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Read: Genesis 6-9 (yeah, I know it’s a lot)

If you visit a church and you look in the nursery there is a good chance that the walls will be decorated with animals in a cartoonish telling of the story of Noah’s ark. It’s a very popular theme, with lots of colorful images: Animals, rainbows, God’s people, God’s powerful actions in the world, punishment for sin, and the promise of grace.

On the surface it makes sense. Digging deeper, I’m not convinced. You see, I believe Jesus when He says, “the Father and I are One” (John 10:30). And, “if you have seen Me, you have seen the Father” (John 14:9). And I don’t think the story of the ark reflects the character and temperament of Jesus Christ. Jesus came to reveal the Father (John 17:25-26). So, frankly, I struggle with the way God is depicted in the story of Noah and the flood.

Let me explain. I’m troubled that (an all-knowing) God regrets creating people because they were sinful (Gen. 6:6-7). That’s not the God I know in Jesus Christ. In the flood story God regrets creating people and vows to destroy them. Then, God notices Noah and decides to rescue a few, because they weren’t as bad. Zoom ahead: God warns > Noah builds an ark > animals come > 40 days of rain > evil (and everything) is wiped out > rainbow promise to never do it again > Noah (stressed out from it all?) gets very drunk > and the cycle of human sin begins again!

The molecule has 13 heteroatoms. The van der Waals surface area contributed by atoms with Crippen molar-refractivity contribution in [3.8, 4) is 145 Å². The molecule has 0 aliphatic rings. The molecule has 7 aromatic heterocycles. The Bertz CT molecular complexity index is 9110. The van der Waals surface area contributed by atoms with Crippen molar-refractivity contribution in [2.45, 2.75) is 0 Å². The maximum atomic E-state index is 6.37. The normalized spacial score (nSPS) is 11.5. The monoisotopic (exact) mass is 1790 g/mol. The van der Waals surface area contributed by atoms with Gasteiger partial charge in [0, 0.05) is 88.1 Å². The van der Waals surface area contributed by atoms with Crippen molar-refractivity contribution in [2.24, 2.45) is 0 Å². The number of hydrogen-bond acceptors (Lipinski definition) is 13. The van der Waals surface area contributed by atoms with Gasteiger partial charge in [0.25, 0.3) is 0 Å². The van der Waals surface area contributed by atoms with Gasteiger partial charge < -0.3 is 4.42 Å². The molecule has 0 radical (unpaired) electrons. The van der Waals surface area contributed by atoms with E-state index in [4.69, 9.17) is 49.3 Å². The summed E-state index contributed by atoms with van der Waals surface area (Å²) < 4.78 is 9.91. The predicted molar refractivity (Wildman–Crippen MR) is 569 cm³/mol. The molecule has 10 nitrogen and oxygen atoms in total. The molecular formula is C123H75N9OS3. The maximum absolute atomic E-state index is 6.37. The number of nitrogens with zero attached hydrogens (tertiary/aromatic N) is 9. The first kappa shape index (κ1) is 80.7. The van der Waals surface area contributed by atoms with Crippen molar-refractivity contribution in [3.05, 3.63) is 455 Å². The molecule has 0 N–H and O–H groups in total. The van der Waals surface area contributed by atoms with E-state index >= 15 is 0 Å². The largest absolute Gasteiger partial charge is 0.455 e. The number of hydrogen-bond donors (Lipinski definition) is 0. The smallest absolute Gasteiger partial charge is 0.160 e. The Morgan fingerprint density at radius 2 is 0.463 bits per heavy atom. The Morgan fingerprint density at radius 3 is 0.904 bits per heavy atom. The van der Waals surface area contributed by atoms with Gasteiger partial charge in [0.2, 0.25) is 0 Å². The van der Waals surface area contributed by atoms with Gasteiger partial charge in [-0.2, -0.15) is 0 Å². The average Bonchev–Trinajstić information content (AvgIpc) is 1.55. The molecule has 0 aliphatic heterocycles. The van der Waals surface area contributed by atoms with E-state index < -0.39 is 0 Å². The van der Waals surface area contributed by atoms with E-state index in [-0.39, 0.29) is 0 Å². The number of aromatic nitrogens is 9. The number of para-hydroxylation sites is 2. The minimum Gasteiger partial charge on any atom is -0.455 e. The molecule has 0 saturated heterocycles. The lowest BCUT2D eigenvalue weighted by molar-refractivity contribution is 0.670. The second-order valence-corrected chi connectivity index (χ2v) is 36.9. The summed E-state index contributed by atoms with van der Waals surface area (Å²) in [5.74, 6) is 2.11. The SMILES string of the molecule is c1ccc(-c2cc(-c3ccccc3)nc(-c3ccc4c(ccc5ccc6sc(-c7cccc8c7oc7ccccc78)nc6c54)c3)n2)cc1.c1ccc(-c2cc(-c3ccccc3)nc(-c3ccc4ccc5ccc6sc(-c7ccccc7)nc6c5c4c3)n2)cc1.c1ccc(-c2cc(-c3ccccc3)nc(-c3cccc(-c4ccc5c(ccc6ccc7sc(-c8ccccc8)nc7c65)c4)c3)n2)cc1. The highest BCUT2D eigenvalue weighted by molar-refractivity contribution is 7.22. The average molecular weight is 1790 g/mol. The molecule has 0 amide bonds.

Didn’t God know that’s what would happen? Didn’t God know destroying all those animals and all those men, women and children, would be pointless to ending sin? Did God really regret creating people? Did God feel remorse after the flood? Is that why God gives the rainbow? Does God change God’s mind like people do? Does God have good days and bad days? If we become as bad as people back then, would God change God’s mind again? I don’t think so. So, like Jacob, I wrestle to receive God’s blessing and to discover the deep spiritual truths. And, I work to discern what is faulty human understandings of God and what is true revelation about the God of love, revealed by Jesus Christ.

Is God against sin? Yes. Are there consequences to sin? Yes. The bottom-line end-of-the-story point is what matters most. The point: flood or not, wrath or not, the enduring truth is that God has promised NOT to destroy life by flood because of sin. The permanent, “now-truth” about God is that it won’t be like that. Ever.

Shalom,
Pastor Rob Nystrom